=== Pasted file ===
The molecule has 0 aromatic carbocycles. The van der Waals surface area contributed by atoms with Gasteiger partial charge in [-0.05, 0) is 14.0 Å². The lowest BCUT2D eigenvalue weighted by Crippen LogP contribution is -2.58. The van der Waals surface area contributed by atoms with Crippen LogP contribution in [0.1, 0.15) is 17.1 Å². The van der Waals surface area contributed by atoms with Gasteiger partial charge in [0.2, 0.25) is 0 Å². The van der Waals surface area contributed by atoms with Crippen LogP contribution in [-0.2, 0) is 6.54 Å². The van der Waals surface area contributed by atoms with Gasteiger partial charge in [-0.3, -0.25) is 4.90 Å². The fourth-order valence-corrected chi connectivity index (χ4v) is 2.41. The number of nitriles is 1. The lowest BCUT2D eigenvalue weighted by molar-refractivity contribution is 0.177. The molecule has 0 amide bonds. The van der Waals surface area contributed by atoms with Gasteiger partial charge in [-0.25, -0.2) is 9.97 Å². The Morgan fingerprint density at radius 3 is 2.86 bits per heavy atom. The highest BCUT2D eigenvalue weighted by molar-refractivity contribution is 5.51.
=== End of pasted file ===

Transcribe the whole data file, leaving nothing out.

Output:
The molecule has 0 aromatic carbocycles. The van der Waals surface area contributed by atoms with Gasteiger partial charge in [-0.05, 0) is 14.0 Å². The lowest BCUT2D eigenvalue weighted by Crippen LogP contribution is -2.58. The van der Waals surface area contributed by atoms with Crippen LogP contribution in [0.1, 0.15) is 17.1 Å². The van der Waals surface area contributed by atoms with Gasteiger partial charge in [0.2, 0.25) is 0 Å². The van der Waals surface area contributed by atoms with Crippen LogP contribution in [-0.2, 0) is 6.54 Å². The van der Waals surface area contributed by atoms with Gasteiger partial charge in [-0.3, -0.25) is 4.90 Å². The fourth-order valence-corrected chi connectivity index (χ4v) is 2.41. The number of nitriles is 1. The lowest BCUT2D eigenvalue weighted by molar-refractivity contribution is 0.177. The molecule has 0 amide bonds. The van der Waals surface area contributed by atoms with Gasteiger partial charge in [-0.25, -0.2) is 9.97 Å². The Morgan fingerprint density at radius 3 is 2.86 bits per heavy atom. The highest BCUT2D eigenvalue weighted by molar-refractivity contribution is 5.51.